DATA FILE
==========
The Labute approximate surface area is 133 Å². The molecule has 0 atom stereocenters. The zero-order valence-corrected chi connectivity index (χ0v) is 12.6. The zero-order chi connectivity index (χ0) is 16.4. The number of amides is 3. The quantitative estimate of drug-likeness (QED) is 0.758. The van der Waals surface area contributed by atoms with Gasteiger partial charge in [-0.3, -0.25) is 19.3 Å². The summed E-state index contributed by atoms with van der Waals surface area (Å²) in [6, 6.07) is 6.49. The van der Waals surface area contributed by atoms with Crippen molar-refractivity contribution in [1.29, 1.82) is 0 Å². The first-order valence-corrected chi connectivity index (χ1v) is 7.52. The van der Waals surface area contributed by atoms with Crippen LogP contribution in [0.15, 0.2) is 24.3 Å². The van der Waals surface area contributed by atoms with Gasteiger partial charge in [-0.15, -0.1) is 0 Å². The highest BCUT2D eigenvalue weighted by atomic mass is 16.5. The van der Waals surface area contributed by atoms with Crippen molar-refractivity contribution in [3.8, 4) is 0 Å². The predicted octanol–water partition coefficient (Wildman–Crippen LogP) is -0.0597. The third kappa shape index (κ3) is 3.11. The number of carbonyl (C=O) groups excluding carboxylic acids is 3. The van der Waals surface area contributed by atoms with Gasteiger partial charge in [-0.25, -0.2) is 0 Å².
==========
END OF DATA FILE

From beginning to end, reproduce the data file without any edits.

The Labute approximate surface area is 133 Å². The molecule has 0 atom stereocenters. The zero-order valence-corrected chi connectivity index (χ0v) is 12.6. The zero-order chi connectivity index (χ0) is 16.4. The number of amides is 3. The quantitative estimate of drug-likeness (QED) is 0.758. The van der Waals surface area contributed by atoms with Gasteiger partial charge in [-0.3, -0.25) is 19.3 Å². The summed E-state index contributed by atoms with van der Waals surface area (Å²) in [6, 6.07) is 6.49. The van der Waals surface area contributed by atoms with Crippen molar-refractivity contribution in [1.29, 1.82) is 0 Å². The first-order valence-corrected chi connectivity index (χ1v) is 7.52. The van der Waals surface area contributed by atoms with Crippen LogP contribution in [0.15, 0.2) is 24.3 Å². The van der Waals surface area contributed by atoms with Gasteiger partial charge in [-0.15, -0.1) is 0 Å². The highest BCUT2D eigenvalue weighted by atomic mass is 16.5. The van der Waals surface area contributed by atoms with Crippen molar-refractivity contribution in [3.8, 4) is 0 Å². The predicted octanol–water partition coefficient (Wildman–Crippen LogP) is -0.0597. The third kappa shape index (κ3) is 3.11. The number of carbonyl (C=O) groups excluding carboxylic acids is 3. The van der Waals surface area contributed by atoms with Gasteiger partial charge in [-0.25, -0.2) is 0 Å².